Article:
As the cost of North Idaho lake frontage soars, the value of each square foot of public access becomes more precious, too.
That’s why Coeur d’Alene downtown interests have faced stiff opposition each time they’ve made plans to use the public lakeshore for personal gain. Several times over the past 12 years they encountered a firestorm by trying to force a wary public to accept their vision and projects for the Coeur d’Alene waterfront.
We saw that on two occasions 10 years apart when Duane Hagadone and, later, the Coeur d’Alene Chamber of Commerce tried to resurrect Lake Coeur d’Alene hydroplane races. We saw it again last winter when Hagadone offered to donate $2 million in honor of his deceased parents to help build a library and botanical garden on McEuen Field, at the foot of Tubbs Hill.
Each time, proponents had some City Council backing but were forced to withdraw their plans in the face of overwhelming public opposition. In fact, Coeur d’Alene voters finally killed the recurring hydroplane proposal by passing a 1996 referendum banning such races.
Now, a financing plan that could make over McEuen Field as part of a downtown revitalization effort is fueling grass-roots discontent again. The City Council should be careful as it prepares to accept the plan next Tuesday. Unless it listens to all parties interested in McEuen Field, it could split the community.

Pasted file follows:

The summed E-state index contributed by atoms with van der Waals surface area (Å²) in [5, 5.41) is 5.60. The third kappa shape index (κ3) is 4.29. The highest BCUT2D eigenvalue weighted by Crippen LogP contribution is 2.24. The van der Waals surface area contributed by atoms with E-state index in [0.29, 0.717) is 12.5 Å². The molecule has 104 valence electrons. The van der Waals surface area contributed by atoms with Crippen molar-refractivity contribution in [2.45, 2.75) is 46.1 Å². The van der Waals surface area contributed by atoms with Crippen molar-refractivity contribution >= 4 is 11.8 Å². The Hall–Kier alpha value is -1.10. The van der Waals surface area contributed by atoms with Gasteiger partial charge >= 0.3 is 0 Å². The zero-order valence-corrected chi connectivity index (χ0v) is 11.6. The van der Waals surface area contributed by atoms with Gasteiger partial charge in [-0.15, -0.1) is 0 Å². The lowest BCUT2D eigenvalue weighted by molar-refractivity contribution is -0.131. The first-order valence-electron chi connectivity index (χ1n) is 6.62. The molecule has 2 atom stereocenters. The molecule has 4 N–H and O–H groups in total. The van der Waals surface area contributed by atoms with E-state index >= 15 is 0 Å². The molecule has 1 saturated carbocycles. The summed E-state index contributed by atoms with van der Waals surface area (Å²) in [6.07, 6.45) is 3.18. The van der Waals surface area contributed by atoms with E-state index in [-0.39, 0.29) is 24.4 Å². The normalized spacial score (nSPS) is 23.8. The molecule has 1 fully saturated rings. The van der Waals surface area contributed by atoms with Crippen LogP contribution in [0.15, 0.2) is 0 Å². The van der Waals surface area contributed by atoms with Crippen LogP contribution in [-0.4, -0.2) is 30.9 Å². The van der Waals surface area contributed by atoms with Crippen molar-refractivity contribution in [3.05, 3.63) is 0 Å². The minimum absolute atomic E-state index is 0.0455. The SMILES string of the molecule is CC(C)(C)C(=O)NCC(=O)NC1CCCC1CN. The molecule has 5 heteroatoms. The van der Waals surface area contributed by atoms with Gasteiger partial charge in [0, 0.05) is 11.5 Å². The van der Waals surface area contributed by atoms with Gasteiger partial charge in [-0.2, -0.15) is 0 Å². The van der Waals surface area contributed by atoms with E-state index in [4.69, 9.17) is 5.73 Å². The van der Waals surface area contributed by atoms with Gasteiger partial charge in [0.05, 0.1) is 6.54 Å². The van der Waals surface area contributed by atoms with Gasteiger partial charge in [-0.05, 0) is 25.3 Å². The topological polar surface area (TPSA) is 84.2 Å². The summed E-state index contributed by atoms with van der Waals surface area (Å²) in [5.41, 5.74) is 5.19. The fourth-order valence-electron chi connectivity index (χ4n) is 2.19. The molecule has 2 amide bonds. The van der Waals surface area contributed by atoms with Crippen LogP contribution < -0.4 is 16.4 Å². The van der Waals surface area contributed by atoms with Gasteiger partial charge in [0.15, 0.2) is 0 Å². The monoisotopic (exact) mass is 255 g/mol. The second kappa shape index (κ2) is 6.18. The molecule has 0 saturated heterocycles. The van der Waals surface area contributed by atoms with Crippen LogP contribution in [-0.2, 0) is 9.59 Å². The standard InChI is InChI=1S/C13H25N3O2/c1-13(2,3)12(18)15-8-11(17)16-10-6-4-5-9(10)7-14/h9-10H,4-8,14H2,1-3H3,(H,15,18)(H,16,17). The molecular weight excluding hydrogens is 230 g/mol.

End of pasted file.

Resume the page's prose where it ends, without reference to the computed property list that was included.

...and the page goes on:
Anne Solomon of the McEuen Preservation Alliance wasn’t speaking idly last week when she warned against a radical McEuen Field make-over: “There will be a sense of loss and anger that will take years to recover.”
Unquestionably, some parts of McEuen Field could be put to a better use. For example, the city could move its Parks and Recreation Department building and the adjacent tennis courts. But the tentative improvements listed in the financing plan, although good individually, would obscure and destroy the playfield. They include an ice skating rink, library and performing arts center.
Downtown activists, of course, find the continuing opposition to their various plans frustrating. “Why,” one asked privately Tuesday, “does everything in Coeur d’Alene have to begin with a fight?”
Some things are worth the fight.
Just think what the north shore would be like today if previous plans by downtown interests had been pushed through without public input.
, DataTimes The following fields overflowed: CREDIT = D.F. Oliveria/For the editorial board